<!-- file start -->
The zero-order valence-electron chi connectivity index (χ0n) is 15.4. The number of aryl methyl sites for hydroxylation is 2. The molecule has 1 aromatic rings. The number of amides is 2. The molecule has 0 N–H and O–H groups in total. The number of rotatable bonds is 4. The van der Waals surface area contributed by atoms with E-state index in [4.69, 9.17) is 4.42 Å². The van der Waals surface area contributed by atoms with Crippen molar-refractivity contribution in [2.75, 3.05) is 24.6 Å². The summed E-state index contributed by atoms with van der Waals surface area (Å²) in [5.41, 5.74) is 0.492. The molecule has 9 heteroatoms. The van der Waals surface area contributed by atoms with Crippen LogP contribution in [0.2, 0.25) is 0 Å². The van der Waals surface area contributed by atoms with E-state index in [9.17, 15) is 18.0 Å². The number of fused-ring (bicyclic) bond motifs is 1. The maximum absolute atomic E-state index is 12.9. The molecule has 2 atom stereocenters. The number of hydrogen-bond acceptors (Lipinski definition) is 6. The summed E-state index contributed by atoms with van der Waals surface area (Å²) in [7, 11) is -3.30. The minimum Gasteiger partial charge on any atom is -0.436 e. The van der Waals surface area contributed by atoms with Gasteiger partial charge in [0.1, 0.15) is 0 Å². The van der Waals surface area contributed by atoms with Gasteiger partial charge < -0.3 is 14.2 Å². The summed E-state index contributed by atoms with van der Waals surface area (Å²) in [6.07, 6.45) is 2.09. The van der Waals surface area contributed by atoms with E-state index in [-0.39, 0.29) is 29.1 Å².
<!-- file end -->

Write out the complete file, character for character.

The zero-order valence-electron chi connectivity index (χ0n) is 15.4. The number of aryl methyl sites for hydroxylation is 2. The molecule has 1 aromatic rings. The number of amides is 2. The molecule has 0 N–H and O–H groups in total. The number of rotatable bonds is 4. The van der Waals surface area contributed by atoms with E-state index in [4.69, 9.17) is 4.42 Å². The van der Waals surface area contributed by atoms with Crippen molar-refractivity contribution in [2.75, 3.05) is 24.6 Å². The summed E-state index contributed by atoms with van der Waals surface area (Å²) in [5.41, 5.74) is 0.492. The molecule has 9 heteroatoms. The van der Waals surface area contributed by atoms with Crippen LogP contribution in [0.2, 0.25) is 0 Å². The van der Waals surface area contributed by atoms with E-state index in [9.17, 15) is 18.0 Å². The number of fused-ring (bicyclic) bond motifs is 1. The maximum absolute atomic E-state index is 12.9. The molecule has 2 atom stereocenters. The number of hydrogen-bond acceptors (Lipinski definition) is 6. The summed E-state index contributed by atoms with van der Waals surface area (Å²) in [7, 11) is -3.30. The minimum Gasteiger partial charge on any atom is -0.436 e. The van der Waals surface area contributed by atoms with Gasteiger partial charge in [0.1, 0.15) is 0 Å². The van der Waals surface area contributed by atoms with Gasteiger partial charge < -0.3 is 14.2 Å². The summed E-state index contributed by atoms with van der Waals surface area (Å²) in [6.07, 6.45) is 2.09. The van der Waals surface area contributed by atoms with E-state index in [-0.39, 0.29) is 29.1 Å².